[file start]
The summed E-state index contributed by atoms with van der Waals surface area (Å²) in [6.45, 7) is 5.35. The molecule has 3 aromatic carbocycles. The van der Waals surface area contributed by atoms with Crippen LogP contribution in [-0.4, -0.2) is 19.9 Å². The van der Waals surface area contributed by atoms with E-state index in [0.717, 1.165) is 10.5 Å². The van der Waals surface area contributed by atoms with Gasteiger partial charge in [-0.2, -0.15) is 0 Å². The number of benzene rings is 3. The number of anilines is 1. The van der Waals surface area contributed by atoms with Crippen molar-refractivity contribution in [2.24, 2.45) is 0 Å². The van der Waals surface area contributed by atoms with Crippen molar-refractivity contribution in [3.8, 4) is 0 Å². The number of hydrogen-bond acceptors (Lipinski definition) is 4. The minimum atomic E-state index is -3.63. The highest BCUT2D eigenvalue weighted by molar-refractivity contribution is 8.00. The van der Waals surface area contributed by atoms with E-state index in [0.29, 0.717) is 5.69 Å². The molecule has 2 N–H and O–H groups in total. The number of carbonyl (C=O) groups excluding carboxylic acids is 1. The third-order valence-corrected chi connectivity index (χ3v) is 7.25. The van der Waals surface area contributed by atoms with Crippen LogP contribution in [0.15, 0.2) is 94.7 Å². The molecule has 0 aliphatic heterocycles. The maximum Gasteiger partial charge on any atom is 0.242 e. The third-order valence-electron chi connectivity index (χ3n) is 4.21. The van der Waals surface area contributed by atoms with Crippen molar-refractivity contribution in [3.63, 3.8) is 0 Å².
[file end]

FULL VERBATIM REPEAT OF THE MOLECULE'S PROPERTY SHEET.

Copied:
The summed E-state index contributed by atoms with van der Waals surface area (Å²) in [6.45, 7) is 5.35. The molecule has 3 aromatic carbocycles. The van der Waals surface area contributed by atoms with Crippen LogP contribution in [-0.4, -0.2) is 19.9 Å². The van der Waals surface area contributed by atoms with E-state index in [0.717, 1.165) is 10.5 Å². The van der Waals surface area contributed by atoms with Gasteiger partial charge in [-0.2, -0.15) is 0 Å². The number of benzene rings is 3. The number of anilines is 1. The van der Waals surface area contributed by atoms with Crippen molar-refractivity contribution in [2.24, 2.45) is 0 Å². The van der Waals surface area contributed by atoms with Crippen molar-refractivity contribution in [3.8, 4) is 0 Å². The number of hydrogen-bond acceptors (Lipinski definition) is 4. The minimum atomic E-state index is -3.63. The highest BCUT2D eigenvalue weighted by molar-refractivity contribution is 8.00. The van der Waals surface area contributed by atoms with E-state index in [0.29, 0.717) is 5.69 Å². The molecule has 2 N–H and O–H groups in total. The number of carbonyl (C=O) groups excluding carboxylic acids is 1. The third-order valence-corrected chi connectivity index (χ3v) is 7.25. The van der Waals surface area contributed by atoms with Crippen LogP contribution in [0.15, 0.2) is 94.7 Å². The molecule has 0 aliphatic heterocycles. The maximum Gasteiger partial charge on any atom is 0.242 e. The third-order valence-electron chi connectivity index (χ3n) is 4.21. The van der Waals surface area contributed by atoms with Crippen molar-refractivity contribution in [3.63, 3.8) is 0 Å².